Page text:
I have been worried my whole life. Fear is my constant companion. As soon as I was old enough to know that pain and death existed, I feared for the times when they would happen to me. When I had children, this worsened – there was so much more to lose. The worry is always there. It is a part of my being. It is unconscious, unspoken. Most days, I barely notice how many times I have shut down a train of thought that would lead to panic, if I allowed it to linger.
Perhaps, as I walk down the street, someone will lose control of their car and drive into us. Perhaps, that whiff of gas is a sign of an imminent explosion. Perhaps, I should watch the tumble dryer until the cycle finishes, just to be safe; the majority of house fires are caused by such appliances. Most of the time, my rational mind wins. I push the thoughts away, force myself to keep walking, to leave the dryer alone. I know these things are no more likely to happen to me at this precise moment. But sometimes, I see house fires. Sometimes, I imagine pulling my children from the wreckage. Sometimes, I can think of nothing else and I get no respite or relief.
When it was first suspected that my son was autistic, he had some genetic tests to rule out associated syndromes and comorbid conditions. If there is a stronger chance that things may be true, when the worry is more than a whim, more than a whisper, I cannot suppress it. It spirals out of control, threatens to take over every moment. I researched every possible thing that the test may pick up. I read in-depth medical journals about the early physical signs of Fragile X and Muscular Dystrophy. I convinced myself that my darling boy, the joint axis of my universe, had something that might significantly shorten his life or cause him terrible pain and suffering. I made myself sick with worry, spent every second I had Googling and reading and checking his symptoms and his palms and his muscle tone. I was utterly obsessive, desperate, irritable, angry, alone. On the surface, I researched to find that one piece of information that would rule it out, that would prove it was not the case. In reality, for every reassurance I found, I found a new symptom that sent me down another black hole of obsession.
And then the tests came back clear.
It took a little while to shake. I still woke in the night, terrified that I had dreamed the results, certain that they must have missed something. It still happens, once in a while.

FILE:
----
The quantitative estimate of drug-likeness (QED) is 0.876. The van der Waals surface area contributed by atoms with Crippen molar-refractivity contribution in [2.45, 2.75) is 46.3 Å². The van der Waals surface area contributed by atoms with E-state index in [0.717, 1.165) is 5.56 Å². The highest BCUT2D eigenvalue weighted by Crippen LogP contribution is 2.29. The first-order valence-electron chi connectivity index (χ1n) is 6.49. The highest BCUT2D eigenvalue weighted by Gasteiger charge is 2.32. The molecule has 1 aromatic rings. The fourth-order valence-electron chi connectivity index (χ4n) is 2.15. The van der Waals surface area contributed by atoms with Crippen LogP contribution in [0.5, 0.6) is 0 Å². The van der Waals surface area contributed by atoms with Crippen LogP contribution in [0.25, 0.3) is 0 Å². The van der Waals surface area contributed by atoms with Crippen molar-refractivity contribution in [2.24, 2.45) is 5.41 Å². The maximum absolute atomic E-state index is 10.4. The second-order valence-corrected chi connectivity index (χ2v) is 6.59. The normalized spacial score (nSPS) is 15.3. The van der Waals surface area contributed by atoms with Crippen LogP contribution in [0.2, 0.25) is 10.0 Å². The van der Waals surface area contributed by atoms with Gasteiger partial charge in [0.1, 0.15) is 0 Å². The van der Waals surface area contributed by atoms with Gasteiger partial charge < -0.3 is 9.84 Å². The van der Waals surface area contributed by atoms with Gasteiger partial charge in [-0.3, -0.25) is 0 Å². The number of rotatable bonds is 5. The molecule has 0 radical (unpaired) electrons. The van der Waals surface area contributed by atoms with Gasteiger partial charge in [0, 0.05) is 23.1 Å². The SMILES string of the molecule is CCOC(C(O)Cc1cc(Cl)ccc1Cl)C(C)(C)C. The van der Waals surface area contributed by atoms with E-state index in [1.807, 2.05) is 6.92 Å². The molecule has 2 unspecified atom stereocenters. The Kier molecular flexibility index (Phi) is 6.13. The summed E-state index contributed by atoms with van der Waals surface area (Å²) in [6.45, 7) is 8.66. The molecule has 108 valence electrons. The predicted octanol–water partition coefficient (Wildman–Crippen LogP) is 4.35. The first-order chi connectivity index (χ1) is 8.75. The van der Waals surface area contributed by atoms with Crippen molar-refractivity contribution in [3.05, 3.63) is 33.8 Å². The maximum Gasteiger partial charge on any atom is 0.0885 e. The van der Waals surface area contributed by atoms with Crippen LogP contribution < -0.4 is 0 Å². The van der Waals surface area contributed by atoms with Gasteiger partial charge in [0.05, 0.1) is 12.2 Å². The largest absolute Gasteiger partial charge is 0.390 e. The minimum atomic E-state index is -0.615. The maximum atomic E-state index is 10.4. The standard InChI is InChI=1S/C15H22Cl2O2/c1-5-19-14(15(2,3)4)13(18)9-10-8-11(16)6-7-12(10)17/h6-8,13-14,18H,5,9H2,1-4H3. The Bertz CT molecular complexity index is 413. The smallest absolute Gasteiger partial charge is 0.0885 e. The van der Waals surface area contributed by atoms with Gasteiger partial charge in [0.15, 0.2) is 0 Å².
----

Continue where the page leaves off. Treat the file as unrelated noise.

Over the last month, my migraines have been more frequent. After they have passed, I have noticed that my aura symptoms have been hanging around – for days, weeks after. My arm feels weak. My words are occasionally slurred. My mind feels foggy. It takes me a fraction of a second longer to find what I want to say.
So I started to Google. There are not many mild explanations for these symptoms – strokes, seizures, degenerative neurological conditions, the dreaded C word. I meticulously research each one. This morning alone, as I wait for my GP appointment where I will have some neurological tests and be referred, I have searched for dozens of terms, read hundreds of pages that may explain an increase in migraines. Hay fever. Screen use. Stress. Ha!
Once I have opened that door, once I have started down that dark path, there is no way back – only forwards, only deeper. I may look normal. I may smile at the cashier and answer the question and seem perfectly fine. But awful images are flashing across my retina. Hospital beds, hushed voices, the softness of my dying grandmother’s skin as I held her hand and said goodbye – these thoughts haunt me.
I am terrified. Sitting here, right now, typing this, I am a moment away from unbridled panic.
This week is Mental Health Awareness week and writing always makes me feel better. Explaining always makes me feel better, even when no one really wants to hear. During the forty-five minutes it took to write this, I have not Googled anything.
I can stop Googling – one minute at a time.
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